ERG SES H 01, Language and Education
The aim of the study is to decide whether the intervention carried out in the Masaryk University Learning Management System and the Peer Review Application resulted in the development of discourse competence in English as a foreign language (EFL) academic writing of B.A. and M.A. students participating in the CJV_AW Academic Writing_ONLINE course delivered at Masaryk University, Czech Republic, and to describe the extent and specifics of the prospective development.
Main research question:
Did the intervention result in the development of discourse competence, i.e. the development of text structure and organisation, lexical cohesion, and grammatical cohesion (conjunction) in the participating students’ EFL academic writing?
Partial research questions:
1 Did the level of text structure and organisation in the participants’ EFL academic writing differ before and after the intervention? If so, how?
2 What types of lexical cohesive devices did the participants use and what was the frequency and appropriateness/accuracy of this usage before and after the intervention?
3 What types of grammatical cohesive devices (connectors) did the participants use and what was the frequency and appropriateness/accuracy of this usage before and after the intervention?
According to the currently predominant foreign language teaching and learning paradigm, the main aim of foreign language instruction consists in developing learners’ communicative competence.
Discourse competence represents one of the main “components” of communicative competence and has been part of communicative competence models since the early 1980s (see e.g. Canale, 1983; Savignon, 1983; Bachman, 1990; Celce-Murcia et al., 1995; Usó-Juan & Martínez-Flor, 2006 or Celce-Murcia, 2007). Usó-Juan & Martínez-Flor (2006) define discourse competence as “the selection and sequencing of utterances or sentences to achieve a cohesive and coherent spoken or written text given a particular purpose and situational context” (p. 17). Recent approaches (e.g. Tanskanen, 2006) see cohesion as one of the factors that can contribute to coherence. This view is adopted also in the present study. Therefore, for the purposes of this research, discourse competence is defined as the ability to produce coherent, meaningful, and logically organised written texts respecting particular communication purpose and situational context. The key features of discourse competence that are in the centre of attention in this study include text structure and organisation, lexical cohesion and grammatical cohesion (conjunction).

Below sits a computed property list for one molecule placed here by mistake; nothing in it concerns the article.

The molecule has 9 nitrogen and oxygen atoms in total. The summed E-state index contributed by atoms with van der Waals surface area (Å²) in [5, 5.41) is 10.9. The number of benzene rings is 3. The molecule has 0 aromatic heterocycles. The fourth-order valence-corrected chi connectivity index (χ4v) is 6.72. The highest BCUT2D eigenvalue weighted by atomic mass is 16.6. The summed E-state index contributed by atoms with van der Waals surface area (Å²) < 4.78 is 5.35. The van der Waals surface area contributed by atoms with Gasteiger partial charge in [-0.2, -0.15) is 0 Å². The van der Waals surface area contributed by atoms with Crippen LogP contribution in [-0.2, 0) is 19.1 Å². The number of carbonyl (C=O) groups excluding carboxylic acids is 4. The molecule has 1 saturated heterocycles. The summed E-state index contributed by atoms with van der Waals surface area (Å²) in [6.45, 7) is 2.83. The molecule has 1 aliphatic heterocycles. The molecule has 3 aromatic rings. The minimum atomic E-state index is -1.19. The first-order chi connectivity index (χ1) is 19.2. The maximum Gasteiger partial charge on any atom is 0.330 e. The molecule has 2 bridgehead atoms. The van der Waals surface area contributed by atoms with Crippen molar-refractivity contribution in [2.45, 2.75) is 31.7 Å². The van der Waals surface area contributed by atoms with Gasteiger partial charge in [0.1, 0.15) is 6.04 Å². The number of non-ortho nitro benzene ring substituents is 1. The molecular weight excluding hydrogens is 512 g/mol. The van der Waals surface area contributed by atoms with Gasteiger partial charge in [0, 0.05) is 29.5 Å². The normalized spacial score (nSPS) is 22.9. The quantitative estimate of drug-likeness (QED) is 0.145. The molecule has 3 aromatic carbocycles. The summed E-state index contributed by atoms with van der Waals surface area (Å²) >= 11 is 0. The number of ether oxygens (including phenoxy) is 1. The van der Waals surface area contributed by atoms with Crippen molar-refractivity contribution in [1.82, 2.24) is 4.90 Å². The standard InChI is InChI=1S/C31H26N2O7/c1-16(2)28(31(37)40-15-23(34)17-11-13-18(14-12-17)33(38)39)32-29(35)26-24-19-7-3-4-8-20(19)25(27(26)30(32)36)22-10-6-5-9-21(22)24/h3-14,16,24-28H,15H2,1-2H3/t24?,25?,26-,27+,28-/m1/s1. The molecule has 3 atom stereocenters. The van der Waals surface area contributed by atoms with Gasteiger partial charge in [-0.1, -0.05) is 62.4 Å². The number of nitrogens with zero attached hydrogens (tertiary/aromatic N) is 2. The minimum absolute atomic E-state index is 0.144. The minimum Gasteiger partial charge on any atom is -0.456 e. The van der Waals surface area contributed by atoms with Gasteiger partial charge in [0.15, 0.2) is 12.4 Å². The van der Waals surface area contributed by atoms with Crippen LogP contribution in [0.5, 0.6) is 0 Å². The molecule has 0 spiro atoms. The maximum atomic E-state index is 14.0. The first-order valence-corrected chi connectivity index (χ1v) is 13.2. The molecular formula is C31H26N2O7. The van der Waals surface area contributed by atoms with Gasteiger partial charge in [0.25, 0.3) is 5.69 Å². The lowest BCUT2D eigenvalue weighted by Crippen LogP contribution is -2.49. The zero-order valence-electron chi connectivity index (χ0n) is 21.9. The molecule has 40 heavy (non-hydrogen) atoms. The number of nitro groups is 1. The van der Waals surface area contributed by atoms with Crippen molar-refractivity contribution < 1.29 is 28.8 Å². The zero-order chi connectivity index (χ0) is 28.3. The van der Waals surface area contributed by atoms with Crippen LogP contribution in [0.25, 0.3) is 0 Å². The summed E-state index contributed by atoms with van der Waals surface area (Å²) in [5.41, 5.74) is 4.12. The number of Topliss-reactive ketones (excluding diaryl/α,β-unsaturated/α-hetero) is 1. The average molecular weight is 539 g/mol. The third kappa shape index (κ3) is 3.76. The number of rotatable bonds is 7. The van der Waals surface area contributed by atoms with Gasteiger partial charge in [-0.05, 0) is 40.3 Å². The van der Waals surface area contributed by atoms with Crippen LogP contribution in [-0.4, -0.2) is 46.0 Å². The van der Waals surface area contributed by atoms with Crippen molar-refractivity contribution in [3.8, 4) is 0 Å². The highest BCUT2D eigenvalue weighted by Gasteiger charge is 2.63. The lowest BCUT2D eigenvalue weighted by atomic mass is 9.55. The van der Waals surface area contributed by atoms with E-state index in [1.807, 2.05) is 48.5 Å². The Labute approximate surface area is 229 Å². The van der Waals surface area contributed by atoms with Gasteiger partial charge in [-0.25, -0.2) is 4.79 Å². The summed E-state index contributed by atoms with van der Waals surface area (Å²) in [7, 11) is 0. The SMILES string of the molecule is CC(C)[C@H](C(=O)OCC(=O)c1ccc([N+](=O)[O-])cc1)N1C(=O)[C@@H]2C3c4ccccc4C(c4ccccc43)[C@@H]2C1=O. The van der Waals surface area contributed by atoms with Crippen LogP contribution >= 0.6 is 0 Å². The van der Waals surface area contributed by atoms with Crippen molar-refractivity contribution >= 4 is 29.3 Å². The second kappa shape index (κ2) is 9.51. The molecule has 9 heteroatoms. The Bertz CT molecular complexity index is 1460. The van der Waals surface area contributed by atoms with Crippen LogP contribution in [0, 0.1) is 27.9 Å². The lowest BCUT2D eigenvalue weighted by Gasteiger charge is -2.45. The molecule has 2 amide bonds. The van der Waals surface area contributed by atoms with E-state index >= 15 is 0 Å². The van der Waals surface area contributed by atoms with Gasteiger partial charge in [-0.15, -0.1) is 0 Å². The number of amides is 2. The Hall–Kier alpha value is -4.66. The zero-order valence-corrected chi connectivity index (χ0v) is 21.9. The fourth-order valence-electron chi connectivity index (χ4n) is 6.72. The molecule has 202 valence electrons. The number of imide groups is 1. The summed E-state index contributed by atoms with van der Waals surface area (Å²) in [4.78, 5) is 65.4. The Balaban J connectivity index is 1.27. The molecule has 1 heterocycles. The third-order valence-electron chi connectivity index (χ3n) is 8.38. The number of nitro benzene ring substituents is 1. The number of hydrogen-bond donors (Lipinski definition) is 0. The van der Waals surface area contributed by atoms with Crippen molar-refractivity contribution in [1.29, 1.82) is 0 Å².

The intervention whose effect on discourse competence is being investigated consists in participation in a one-semester e-learning course of academic writing CJV_AW Academic Writing_ONLINE provided by the Masaryk University Language Centre. The intervention is realised solely in the Masaryk University Learning Management System and the Peer Review Application and as such involves no face-to-face teaching or learning.
The course design draws on the fundamental principles of cognitive and socialconstructivism (active learning, learner autonomy and collaborative learning in particular) as well as the common principles of the student-centred approach, such as personalised instruction, “partnership” between the teacher and students, and positive/motivating criticism.
The approach to teaching and learning writing follows the process/genre-based approach (for details, see e.g. Badger & White, 2000; Nordin & Mohammad, 2006).
In terms of the current second language theories, the intervention is mostly grounded in the Output Hypothesis and the three functions of output formulated and reformulated by Merill Swain (e.g. Swain, 1985; Swain, 1995; Swain, 2005). The “core” of the intervention was the composition of two writing assignments (a comparison/contrast essay; an argumentative essay) with the help of teacher and peer feedback. Next, participating students were asked to provide peer feedback on their fellow students’ writing. Thus, it is expected that the intervention facilitated all three function of output contributing to language learning: noticing, hypothesis-testing as well as reflection.
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